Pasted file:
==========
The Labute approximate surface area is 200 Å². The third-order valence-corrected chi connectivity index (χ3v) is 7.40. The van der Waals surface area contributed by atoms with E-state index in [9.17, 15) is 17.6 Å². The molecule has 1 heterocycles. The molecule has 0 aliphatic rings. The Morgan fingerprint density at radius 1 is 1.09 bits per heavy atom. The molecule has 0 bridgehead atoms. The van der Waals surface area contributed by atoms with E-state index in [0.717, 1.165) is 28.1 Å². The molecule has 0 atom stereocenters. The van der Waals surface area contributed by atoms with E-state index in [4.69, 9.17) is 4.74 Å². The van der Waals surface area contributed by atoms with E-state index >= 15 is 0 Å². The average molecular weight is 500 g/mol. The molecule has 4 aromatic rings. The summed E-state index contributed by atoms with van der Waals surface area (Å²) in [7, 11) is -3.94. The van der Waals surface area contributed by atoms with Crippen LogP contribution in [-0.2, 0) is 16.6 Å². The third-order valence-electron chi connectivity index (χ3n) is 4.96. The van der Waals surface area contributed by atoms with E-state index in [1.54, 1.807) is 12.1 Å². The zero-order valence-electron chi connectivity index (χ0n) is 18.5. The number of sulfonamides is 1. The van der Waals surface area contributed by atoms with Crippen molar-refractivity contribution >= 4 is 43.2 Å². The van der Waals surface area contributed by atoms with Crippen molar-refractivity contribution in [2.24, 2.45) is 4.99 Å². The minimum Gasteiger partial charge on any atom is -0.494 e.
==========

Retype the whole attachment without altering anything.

The Labute approximate surface area is 200 Å². The third-order valence-corrected chi connectivity index (χ3v) is 7.40. The van der Waals surface area contributed by atoms with E-state index in [9.17, 15) is 17.6 Å². The molecule has 1 heterocycles. The molecule has 0 aliphatic rings. The Morgan fingerprint density at radius 1 is 1.09 bits per heavy atom. The molecule has 0 bridgehead atoms. The van der Waals surface area contributed by atoms with E-state index in [0.717, 1.165) is 28.1 Å². The molecule has 0 atom stereocenters. The van der Waals surface area contributed by atoms with E-state index in [4.69, 9.17) is 4.74 Å². The van der Waals surface area contributed by atoms with E-state index >= 15 is 0 Å². The average molecular weight is 500 g/mol. The molecule has 4 aromatic rings. The summed E-state index contributed by atoms with van der Waals surface area (Å²) in [7, 11) is -3.94. The van der Waals surface area contributed by atoms with Crippen LogP contribution in [-0.2, 0) is 16.6 Å². The third-order valence-electron chi connectivity index (χ3n) is 4.96. The van der Waals surface area contributed by atoms with E-state index in [1.54, 1.807) is 12.1 Å². The zero-order valence-electron chi connectivity index (χ0n) is 18.5. The number of sulfonamides is 1. The van der Waals surface area contributed by atoms with Crippen molar-refractivity contribution >= 4 is 43.2 Å². The van der Waals surface area contributed by atoms with Crippen molar-refractivity contribution in [2.24, 2.45) is 4.99 Å². The minimum Gasteiger partial charge on any atom is -0.494 e.